Prostate cancer represents a huge health risk for half the world’s population, as it is the most common form of cancer in men. Despite anticancer treatments, some forms of prostate cancer acquire drug resistance and metastasize. For men with these types of aggressive prostate cancers, scientists found that indirect targeting
the networks that feed cancer could be new viable option, especially when all other standard treatments have failed.
The estimated number of new prostate cancer cases for 2016 exceeds 180,000 men. Current treatments for the disease are confined to the affected prostate tissue, commonly involving radiation and chemotherapy aimed at the cancer cells in the prostate, or surgical removal of the prostate itself. These standard options are effective for the most part; however, some men develop prostate cancers that no longer respond to treatment. Usually these aggressive forms of prostate cancer are associated with production of abnormal androgen receptors that allow tumor cells to evade hormone therapy.
Using a new class of drug called Hsp90 inhibitors, a team from the Institute of Cancer Research (ICR) in the United Kingdom found that drug-resistant prostate cancer was destabilized in a mouse model. Hsp90 is a well-known chaperone protein that helps other proteins to fold properly and be stabilized. Inhibitors of this protein have been under scrutiny for anti-cancer potential.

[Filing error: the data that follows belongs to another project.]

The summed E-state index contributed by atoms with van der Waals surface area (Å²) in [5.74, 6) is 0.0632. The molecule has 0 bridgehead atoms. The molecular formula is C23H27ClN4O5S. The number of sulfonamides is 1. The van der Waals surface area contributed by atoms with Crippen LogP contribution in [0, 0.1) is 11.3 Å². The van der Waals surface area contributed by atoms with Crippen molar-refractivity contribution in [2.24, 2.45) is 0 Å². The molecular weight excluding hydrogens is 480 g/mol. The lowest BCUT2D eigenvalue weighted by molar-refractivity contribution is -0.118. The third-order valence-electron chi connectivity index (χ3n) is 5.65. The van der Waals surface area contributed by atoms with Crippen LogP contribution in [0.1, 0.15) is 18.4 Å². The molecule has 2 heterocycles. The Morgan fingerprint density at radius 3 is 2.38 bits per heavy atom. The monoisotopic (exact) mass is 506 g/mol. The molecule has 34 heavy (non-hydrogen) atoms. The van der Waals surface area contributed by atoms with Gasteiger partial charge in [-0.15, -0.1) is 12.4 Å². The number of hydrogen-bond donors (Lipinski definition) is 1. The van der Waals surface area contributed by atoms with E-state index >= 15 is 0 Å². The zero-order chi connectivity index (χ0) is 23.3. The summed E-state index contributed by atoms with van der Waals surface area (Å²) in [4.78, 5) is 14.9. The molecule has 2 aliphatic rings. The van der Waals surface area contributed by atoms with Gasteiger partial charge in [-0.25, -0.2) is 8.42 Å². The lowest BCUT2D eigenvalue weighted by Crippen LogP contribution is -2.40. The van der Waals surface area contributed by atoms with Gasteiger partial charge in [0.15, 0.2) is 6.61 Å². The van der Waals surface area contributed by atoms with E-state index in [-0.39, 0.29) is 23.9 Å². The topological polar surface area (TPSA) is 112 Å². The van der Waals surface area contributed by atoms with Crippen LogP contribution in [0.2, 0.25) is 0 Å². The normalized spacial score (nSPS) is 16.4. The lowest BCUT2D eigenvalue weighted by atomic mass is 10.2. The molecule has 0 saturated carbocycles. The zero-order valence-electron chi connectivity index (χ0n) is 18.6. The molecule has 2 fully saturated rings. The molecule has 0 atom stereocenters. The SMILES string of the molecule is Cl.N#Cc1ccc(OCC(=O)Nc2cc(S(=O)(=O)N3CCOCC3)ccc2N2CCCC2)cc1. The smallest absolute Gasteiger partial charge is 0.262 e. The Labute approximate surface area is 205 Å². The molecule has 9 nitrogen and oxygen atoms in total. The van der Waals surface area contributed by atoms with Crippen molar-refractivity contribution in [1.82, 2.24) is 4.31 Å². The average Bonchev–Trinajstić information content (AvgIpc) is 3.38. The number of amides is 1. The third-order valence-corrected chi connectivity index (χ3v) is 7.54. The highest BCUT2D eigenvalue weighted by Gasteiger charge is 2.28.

In mouse studies, the team found Hsp90 inhibitors worked by targeting many facets of cancer indirectly. The drug destabilized many proteins that prostate cancer cells require for survival. Furthermore, Hsp90 inhibition also blocked cancer cells from making abnormal forms of the male androgen receptor, which is continuously turned “on” and promotes tumor growth and spread. With the inhibition by the drug, cancer cells are now vulnerable to hormone therapies.
“We call Hsp90 inhibitors ‘network drugs’ because they tackle several of the signals that are hijacked in cancer all at once, across a network rather than just a single signalling pathway. These drugs can hit cancer harder than those targeting only one protein and look promising for preventing or overcoming drug resistance,” said Paul Workman, co-leader of the study, and Chief Executive of the ICR.
The team found that Hsp90 inhibition was effective against AR-V7, which is the most common androgen receptor variant associated with drug-resistant prostate cancer. “It’s an exciting discovery which adds a string to the bow of these cancer drugs, and means they could work against prostate cancers that have otherwise stopped responding to treatment,” said Workman.
Because the drugs that inhibit Hsp90 are already in clinical trials for other types of cancer, the team hopes the clinical phase for prostate cancer patients will happen swiftly. If successful in clinical trials, this new class of drug could offer a new line of therapy for prostate cancer patients who have otherwise run out of treatment options.
Additional source: Institute of Cancer Research